President Trump returned from a 12-day tour of Asia Tuesday, during which he hoped to clarify America’s vision for trade in the region.
Trump used the trip as an opportunity to tout his accomplishments in global affairs and claimed its greatest outcome was the strengthening of his relationships with several Asian heads of state. He travelled to Japan, South Korea, China, Vietnam and the Philippines, with the primary purpose of discussing America’s position on trade in Asia and the Pacific.
Playing golf with Prime Minister Abe and Hideki Matsuyama, two wonderful people! pic.twitter.com/vYLULe0o2K— Donald J. Trump (@realDonaldTrump) November 5, 2017
“We’ve had a tremendously successful trip.” Trump said. “Tremendous amounts of work was done on trade.”
Despite his self-congratulatory rhetoric, Trump returned without any new trade deals or negotiations. Furthermore, throughout the trip, Trump’s Asia policy appeared contradictory. In his early stops, he presented a relatively coherent “Indo-Pacific” strategy that would limit the power of China in the region. He then arrived in Beijing, where he was deferential to President Xi Jinping and emphasized the strength of the U.S. and China as movers of the global economy.
In fact, despite his antagonistic rhetoric against China while on the campaign trail – such as his claim that China was “rap[ing] our country” with unfair trade practices – Trump declared that he did not “blame” the Chinese for taking advantage of the U.S. Instead, he railed at past administrations for leaving the U.S. vulnerable to exploitation.
I don’t blame China, I blame the incompetence of past Admins for allowing China to take advantage of the U.S. on trade leading up to a point where the U.S. is losing $100's of billions. How can you blame China for taking advantage of people that had no clue? I would've done same!— Donald J. Trump (@realDonaldTrump) November 9, 2017
During the Asian-Pacific Economic Cooperation summit in Vietnam, Trump spoke of bilateral trade deals, although he failed to secure the promise of negotiation with any other country. Ironically, at the same summit, 11 countries announced a tentative agreement for a new Trans-Pacific Partnership, which Trump terminated in his first days in office.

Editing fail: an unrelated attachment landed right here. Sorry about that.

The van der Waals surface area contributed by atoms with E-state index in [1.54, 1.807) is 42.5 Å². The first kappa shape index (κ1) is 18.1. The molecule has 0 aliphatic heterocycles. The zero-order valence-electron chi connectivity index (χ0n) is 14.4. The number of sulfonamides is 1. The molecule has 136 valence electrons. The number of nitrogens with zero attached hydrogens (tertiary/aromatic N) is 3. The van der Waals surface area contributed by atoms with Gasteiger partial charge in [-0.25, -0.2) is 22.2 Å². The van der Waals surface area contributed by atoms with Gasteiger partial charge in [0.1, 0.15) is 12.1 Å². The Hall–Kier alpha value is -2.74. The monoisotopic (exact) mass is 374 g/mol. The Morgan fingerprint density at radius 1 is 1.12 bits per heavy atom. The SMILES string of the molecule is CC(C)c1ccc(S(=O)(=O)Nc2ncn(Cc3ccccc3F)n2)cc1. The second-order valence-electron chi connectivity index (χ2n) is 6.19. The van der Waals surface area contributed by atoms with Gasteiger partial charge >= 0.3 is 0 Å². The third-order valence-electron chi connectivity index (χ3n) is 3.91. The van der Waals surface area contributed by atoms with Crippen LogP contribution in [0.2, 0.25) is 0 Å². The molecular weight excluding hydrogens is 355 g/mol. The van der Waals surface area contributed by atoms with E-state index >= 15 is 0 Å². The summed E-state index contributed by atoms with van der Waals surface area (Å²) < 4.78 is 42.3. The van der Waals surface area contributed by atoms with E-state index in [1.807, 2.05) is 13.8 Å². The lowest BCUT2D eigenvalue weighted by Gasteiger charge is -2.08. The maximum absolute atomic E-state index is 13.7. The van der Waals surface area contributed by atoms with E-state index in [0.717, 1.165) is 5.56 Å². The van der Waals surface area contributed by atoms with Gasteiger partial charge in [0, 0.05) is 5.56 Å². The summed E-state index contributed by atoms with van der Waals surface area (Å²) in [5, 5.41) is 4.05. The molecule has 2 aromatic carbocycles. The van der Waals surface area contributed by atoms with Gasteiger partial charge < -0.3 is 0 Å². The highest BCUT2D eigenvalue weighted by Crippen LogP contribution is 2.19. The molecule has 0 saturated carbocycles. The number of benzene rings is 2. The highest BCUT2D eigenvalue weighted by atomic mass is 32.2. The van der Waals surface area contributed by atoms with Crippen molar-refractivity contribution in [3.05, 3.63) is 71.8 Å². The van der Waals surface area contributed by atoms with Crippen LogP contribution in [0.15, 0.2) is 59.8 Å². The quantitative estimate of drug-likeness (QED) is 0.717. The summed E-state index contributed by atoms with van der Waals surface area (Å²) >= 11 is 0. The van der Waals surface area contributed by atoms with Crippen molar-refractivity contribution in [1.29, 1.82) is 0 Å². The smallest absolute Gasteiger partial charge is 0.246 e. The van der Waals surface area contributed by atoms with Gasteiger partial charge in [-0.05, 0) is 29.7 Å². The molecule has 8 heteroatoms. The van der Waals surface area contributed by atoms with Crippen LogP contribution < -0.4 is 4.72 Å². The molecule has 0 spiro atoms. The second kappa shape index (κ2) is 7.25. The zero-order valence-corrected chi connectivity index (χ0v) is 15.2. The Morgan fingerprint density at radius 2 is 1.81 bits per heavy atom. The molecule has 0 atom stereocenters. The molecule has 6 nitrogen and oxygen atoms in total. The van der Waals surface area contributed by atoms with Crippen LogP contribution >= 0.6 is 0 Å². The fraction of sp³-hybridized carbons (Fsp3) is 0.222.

Trump received harsh criticism for neglecting to discuss human rights violations in both China and the Philippines. On the last stop of his trip, Trump embraced Philippines President Rodrigo Duterte, a self-proclaimed murderer who has been accused of extrajudicial killings and broad human rights violations in his bloody war against drugs. Although they discussed the war, there was little to no discussion of human rights violations, and Trump boasted about his “great relationship” with Duterte.
On the topic of North Korea, Trump made no gains apart from securing a verbal reassurance from Russia and China to honor existing commitments. He did, however, find time to tweet criticism at President Kim Jong-un.
Why would Kim Jong-un insult me by calling me "old," when I would NEVER call him "short and fat?" Oh well, I try so hard to be his friend - and maybe someday that will happen!— Donald J. Trump (@realDonaldTrump) November 12, 2017
Upon Trump’s return to the U.S., Northwestern’s political science department highlighted an article written by graduate students Jacob Rothschild and Richard Shafranek published in Political Communication. The piece addresses the impact of communication and issue framing on foreign and domestic policy – an especially relevant topic in the wake of Trump’s Asia visit.
Our great country is respected again in Asia. You will see the fruits of our long but successful trip for many years to come!— Donald J. Trump (@realDonaldTrump) November 15, 2017